Seaweed biofuel might be the next generation of fuels thanks to ally in E. Coli. The benefits of seaweed over land-based crops is it grows underwater and requires no watering or fertilizer like corn or other land plants plus it contains no lignin — a strong strand of complex sugars that stiffens plant stalks but is a big challenge to converting the sugars to ethanol.
Recently researchers from the University of Washington in Seattle and Bio Architecture Lab, Inc., (BAL) built a microbe capable of digesting seaweed and converting it into ethanol or other fuels or chemicals. According to synthetic biologist Yasuo Yoshikuni, a co-founder of BAL, they took Escherichia coli, a bacterium most infamous as a food contaminant, threw in a few genetic modifications and now can take the sugars from edible kelp (called kombu) and turn it into fuel.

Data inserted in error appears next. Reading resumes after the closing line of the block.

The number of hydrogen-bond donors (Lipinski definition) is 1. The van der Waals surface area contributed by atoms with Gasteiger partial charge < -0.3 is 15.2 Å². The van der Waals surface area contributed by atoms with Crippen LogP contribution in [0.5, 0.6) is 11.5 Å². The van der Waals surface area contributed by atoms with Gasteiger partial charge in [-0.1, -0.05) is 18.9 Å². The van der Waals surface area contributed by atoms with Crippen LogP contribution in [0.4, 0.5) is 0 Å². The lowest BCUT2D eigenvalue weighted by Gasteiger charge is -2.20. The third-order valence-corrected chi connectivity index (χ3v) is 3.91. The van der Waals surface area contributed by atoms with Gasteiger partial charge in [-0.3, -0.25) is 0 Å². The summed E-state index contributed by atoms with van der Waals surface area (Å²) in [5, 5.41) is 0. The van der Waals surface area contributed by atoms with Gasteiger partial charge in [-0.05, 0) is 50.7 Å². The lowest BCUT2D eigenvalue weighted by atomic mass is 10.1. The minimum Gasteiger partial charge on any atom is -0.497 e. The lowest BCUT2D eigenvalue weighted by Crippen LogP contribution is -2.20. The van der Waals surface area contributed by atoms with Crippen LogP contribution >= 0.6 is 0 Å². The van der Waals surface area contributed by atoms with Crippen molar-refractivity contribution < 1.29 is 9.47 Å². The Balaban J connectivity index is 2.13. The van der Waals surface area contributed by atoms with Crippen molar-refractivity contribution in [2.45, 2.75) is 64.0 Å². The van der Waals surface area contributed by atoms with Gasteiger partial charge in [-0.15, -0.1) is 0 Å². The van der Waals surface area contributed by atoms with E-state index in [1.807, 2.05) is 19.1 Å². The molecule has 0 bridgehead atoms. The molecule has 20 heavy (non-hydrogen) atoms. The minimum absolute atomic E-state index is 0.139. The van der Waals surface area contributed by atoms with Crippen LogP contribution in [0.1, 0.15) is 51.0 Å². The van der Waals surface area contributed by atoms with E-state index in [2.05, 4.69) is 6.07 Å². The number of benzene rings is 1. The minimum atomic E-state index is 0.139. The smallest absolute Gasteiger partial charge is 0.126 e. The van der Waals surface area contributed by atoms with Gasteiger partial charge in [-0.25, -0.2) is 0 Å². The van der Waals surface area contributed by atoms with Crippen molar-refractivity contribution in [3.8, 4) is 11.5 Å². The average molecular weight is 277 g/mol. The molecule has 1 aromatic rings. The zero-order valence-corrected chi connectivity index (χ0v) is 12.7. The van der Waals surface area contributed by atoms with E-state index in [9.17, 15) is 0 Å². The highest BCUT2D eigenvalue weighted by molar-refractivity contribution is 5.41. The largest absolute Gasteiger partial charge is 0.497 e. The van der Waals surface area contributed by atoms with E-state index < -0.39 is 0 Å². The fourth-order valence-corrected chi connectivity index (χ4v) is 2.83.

The team reported their findings in the January 20 issue of the journal Science. The analysis of the research hints that the U.S. could supply 1% of its annual gasoline needs growing the seaweed in less than 1% of its territorial waters. And if you fear, this engineered E. coli escaping into the wild and consuming the seaweed already out there or something else drastic, Yoshikuni states. “E. coli loves the human gut, it doesn’t like the ocean environment,” he says. “I can hardly imagine it would do something. It would just be dead.”